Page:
SU‐FF‐I‐88: The Small Animal Radiation Research Platform: Benchtop Cone‐Beam CT

E. Ford, C. Kennedy, Todd McNutt, E. Armour, I. Iordachita, P. Kazanzides, John Wong

Research output: Contribution to journalArticle

Abstract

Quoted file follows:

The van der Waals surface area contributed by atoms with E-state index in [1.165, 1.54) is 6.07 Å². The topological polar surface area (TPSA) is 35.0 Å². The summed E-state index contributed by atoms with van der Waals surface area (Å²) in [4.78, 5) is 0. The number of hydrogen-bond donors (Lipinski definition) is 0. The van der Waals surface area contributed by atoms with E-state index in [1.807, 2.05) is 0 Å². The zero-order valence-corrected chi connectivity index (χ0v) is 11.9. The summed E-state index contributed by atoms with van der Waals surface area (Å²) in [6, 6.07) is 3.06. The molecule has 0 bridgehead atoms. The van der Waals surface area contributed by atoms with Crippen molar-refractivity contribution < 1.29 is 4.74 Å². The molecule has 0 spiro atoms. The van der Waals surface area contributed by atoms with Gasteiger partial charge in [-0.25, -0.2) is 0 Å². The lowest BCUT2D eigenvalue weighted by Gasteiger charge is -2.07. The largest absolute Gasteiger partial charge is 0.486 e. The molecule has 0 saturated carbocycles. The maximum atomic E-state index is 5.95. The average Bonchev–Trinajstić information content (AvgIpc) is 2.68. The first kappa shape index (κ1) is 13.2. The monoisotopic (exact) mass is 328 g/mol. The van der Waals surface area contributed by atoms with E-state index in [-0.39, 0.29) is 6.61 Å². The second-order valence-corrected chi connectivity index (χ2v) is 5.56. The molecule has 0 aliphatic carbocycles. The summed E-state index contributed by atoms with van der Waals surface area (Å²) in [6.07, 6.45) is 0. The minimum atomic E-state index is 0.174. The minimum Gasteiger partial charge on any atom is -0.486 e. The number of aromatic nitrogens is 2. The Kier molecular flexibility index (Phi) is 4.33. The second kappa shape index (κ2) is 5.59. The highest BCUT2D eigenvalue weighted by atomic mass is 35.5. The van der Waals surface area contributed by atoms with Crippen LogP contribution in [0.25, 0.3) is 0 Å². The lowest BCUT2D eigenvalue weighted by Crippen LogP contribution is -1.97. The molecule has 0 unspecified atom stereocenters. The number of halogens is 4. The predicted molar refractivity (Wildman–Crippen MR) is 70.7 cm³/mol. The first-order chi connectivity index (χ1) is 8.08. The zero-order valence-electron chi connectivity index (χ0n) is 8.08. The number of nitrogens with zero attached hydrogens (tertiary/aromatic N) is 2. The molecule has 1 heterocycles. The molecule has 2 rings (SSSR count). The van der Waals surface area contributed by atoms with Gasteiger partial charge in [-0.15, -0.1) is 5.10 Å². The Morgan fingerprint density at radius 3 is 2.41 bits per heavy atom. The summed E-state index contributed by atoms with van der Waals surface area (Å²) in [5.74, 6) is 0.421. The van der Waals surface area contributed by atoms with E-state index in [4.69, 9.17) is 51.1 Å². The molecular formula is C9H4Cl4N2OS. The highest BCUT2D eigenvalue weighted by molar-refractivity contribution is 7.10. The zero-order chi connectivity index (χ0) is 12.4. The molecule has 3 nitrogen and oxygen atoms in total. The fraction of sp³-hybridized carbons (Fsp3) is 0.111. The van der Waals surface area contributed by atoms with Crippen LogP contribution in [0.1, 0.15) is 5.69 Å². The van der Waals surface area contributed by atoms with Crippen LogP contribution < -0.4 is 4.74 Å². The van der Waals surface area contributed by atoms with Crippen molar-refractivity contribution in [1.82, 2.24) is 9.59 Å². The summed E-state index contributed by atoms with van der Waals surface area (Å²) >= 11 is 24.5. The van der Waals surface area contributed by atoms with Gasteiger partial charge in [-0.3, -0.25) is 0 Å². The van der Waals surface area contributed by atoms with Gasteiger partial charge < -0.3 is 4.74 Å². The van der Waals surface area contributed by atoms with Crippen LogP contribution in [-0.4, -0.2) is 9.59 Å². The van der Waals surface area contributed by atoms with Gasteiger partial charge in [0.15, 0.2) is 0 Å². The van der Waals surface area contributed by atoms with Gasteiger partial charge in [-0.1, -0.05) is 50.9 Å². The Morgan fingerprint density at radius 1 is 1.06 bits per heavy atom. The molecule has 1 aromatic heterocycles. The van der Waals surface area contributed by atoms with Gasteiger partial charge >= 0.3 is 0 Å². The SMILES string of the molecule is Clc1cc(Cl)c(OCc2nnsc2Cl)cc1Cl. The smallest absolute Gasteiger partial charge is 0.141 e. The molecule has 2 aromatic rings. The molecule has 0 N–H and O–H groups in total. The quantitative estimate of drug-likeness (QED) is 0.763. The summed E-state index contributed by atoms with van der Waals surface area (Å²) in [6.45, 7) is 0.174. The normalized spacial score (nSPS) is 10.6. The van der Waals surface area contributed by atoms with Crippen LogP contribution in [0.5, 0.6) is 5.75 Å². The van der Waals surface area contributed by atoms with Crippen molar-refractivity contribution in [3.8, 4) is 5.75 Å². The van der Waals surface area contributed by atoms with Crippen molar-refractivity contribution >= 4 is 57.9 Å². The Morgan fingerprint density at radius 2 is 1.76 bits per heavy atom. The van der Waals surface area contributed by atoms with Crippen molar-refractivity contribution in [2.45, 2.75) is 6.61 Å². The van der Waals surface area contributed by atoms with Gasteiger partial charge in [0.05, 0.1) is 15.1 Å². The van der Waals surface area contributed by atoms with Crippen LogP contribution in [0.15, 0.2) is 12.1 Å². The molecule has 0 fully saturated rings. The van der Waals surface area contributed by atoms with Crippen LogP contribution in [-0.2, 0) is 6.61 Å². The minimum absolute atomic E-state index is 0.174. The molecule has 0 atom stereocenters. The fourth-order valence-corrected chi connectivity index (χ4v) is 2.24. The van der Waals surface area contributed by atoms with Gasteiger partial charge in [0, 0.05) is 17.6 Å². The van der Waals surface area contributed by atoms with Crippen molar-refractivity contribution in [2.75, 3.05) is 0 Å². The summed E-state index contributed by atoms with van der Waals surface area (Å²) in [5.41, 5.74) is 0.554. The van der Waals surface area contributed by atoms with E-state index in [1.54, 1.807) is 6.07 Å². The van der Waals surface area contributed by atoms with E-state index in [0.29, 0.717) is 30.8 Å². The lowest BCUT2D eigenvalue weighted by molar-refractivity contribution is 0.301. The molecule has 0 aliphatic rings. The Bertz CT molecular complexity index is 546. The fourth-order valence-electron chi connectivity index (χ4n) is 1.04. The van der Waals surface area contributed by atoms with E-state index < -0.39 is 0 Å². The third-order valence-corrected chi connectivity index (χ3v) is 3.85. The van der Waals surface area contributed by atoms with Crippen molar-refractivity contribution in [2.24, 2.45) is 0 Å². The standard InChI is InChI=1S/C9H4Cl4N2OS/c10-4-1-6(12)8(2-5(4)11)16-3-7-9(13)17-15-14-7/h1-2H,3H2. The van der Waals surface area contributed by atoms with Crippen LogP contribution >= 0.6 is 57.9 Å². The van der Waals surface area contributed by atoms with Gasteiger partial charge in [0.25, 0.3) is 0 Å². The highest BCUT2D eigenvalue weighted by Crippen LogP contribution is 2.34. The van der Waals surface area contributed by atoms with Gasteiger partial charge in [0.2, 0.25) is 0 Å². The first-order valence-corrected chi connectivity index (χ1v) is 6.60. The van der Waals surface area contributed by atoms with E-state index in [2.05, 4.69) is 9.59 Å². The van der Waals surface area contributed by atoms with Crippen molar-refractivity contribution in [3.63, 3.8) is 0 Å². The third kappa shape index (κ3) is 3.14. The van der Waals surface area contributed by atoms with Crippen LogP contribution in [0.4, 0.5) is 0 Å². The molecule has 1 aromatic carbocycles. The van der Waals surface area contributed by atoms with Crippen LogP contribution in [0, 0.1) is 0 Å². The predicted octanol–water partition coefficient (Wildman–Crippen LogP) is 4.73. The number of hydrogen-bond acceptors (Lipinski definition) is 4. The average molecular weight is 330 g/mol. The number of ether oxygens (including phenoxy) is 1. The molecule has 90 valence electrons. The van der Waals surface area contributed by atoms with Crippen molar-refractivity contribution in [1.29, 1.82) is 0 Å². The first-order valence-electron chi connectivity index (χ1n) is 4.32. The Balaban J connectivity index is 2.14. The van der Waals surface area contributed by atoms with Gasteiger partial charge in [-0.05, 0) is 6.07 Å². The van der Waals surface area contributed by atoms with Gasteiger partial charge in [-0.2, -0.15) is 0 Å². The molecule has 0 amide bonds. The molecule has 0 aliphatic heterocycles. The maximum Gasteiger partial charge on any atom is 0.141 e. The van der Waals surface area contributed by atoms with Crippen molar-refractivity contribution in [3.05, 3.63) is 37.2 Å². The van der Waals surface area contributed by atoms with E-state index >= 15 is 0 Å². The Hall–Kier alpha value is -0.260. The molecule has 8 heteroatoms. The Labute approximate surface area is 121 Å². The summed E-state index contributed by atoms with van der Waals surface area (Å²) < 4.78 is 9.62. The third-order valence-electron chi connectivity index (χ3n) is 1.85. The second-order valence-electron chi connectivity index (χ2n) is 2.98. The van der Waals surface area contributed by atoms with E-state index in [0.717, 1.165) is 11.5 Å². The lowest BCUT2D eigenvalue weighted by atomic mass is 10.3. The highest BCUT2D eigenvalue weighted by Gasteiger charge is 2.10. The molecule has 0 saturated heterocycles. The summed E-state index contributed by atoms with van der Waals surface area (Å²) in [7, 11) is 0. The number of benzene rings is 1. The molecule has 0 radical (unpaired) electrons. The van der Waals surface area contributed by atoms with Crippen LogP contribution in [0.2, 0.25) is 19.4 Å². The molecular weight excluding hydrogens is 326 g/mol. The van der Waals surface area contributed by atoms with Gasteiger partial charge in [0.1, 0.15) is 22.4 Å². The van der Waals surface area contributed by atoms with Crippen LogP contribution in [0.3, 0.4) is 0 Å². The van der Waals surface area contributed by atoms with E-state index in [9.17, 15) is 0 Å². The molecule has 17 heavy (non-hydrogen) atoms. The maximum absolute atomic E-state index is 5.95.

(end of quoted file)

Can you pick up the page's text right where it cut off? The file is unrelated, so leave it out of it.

Purpose: We are constructing a benchtop small‐animal radiation research platform to deliver focused, conformal radiation for translational research. An x‐ray tube is employed for both irradiation and cone‐beam CT imaging. This paper reports on the design and initial results of an integrated cone‐beam CT sub‐system to provide image guidance prior to radiation treatment delivery. Materials and Methods: The design of the platform necessitates cone‐beam acquisition with a unique geometry in which projection images are acquired as the animal is rotated about an anterior‐to‐posterior axis. In these prototype experiments, images of a euthanized mouse were acquired (1 image per degree for 360°) using a phosphor‐mirror‐coupled CCD camera and with the x‐ray tube operating at 80 kVp. We perform cone‐beam CT reconstruction via the filtered back‐projection algorithm of Feldkamp et al. Results: This system produces high‐quality CT reconstructions with isotropic resolution and minimal artifacts. Soft‐tissue contrast is easily visualized. Reconstruction time is approximately 3 minutes. The acquisition requires approximately 22 cGy dose to isocenter. Work is ongoing to reduce the dose with the use of a higher DQE flat‐panel imager, to optimize imaging parameters using the constant voltage x‐ray beam, and to automate acquisition and reconstruction. Conclusions: High quality CT reconstructions are possible with our prototype small animal system. In conjunction with robotic motion stages, the novel acquisition geometry enables the construction of a benchtop system in which the x‐ray tube is used for both on‐line CT acquisition and radiation delivery.